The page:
One simple choice I made amid all this angst a few years ago was strap my guitar to a small wheeled dolly and walk the nine blocks to a community hall for free voice and guitar lessons. Now on the farm, I am once again expecting myself to maintain a small footprint and have to make an effort to plan fun outings. I confess I am not doing well. Clearly, I need to put energy into the now moments and stop chasing some surreal sense of accomplishment by endless doing.
Being busy can give us a false sense of importance. How do I cultivate importance just by being? My priorities need to fall in this order. Make a living, prioritize time with close family and friends, physical and mental fitness (including sleep before midnight, which is a challenge,) volunteer work (overachiever here) and self-improvement in a purely fun activity. Good slow food, healthy kombucha, an occasional glass of shiraz over inspiring conversation and ambling walks with friends must feature regularly. I fear I’m a long, slow work in progress. We all are works in progress. I am two-thirds through my life, assuming I'll live past 90. I may just have to admit I have two speeds: hyperdrive and sloth. They both serve me.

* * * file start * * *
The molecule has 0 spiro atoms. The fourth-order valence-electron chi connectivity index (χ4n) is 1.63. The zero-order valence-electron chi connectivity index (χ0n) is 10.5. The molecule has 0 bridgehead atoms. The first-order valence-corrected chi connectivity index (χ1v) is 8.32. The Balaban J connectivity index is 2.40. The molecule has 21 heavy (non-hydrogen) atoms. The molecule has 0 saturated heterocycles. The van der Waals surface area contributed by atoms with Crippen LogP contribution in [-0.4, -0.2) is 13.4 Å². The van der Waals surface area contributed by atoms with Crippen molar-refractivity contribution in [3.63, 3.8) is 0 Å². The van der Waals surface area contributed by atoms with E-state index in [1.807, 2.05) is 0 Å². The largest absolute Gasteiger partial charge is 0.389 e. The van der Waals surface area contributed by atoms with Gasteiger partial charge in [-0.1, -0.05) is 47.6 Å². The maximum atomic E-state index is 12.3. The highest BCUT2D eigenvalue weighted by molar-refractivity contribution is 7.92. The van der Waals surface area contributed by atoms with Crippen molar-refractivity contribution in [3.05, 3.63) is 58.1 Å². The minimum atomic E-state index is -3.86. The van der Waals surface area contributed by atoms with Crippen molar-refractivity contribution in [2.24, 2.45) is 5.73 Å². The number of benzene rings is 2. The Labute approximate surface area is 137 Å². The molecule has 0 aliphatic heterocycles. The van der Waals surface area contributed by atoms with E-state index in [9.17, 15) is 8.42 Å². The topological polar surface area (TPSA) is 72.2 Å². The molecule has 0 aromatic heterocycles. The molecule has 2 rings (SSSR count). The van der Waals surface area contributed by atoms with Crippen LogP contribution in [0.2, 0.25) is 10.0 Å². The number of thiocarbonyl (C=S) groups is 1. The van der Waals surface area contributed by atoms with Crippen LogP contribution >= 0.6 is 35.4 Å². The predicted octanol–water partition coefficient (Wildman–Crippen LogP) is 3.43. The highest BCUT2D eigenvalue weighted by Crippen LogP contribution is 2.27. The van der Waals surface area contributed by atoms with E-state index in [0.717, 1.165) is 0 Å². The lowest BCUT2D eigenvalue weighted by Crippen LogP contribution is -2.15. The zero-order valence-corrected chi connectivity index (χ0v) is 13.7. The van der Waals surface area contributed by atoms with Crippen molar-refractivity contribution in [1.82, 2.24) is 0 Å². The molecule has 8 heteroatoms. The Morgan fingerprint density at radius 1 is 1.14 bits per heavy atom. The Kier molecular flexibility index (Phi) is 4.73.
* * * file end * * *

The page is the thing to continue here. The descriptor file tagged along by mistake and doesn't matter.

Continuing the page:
Tim Kreider's YouTube on the Busy Trap
Manoush Zomorodi’s Ted Talk
David Bodanis The Secret Family
Learn more about Rusti:
Rusti L Lehay, a global editor and book and writing coach, created over 40 articles guiding writers to authordom. Witnessing writers find and speak in their voice to serve the real boss, the audience, not the editor, is one of Rusti’s greatest joys. She offers bi-monthly online writing STAY-Treats and monthly lounges and teaches weekly creative writing classes. Her primary mission is to inspire, provide value and make writing fun and easy. She has a new offer - Launchpad for Authors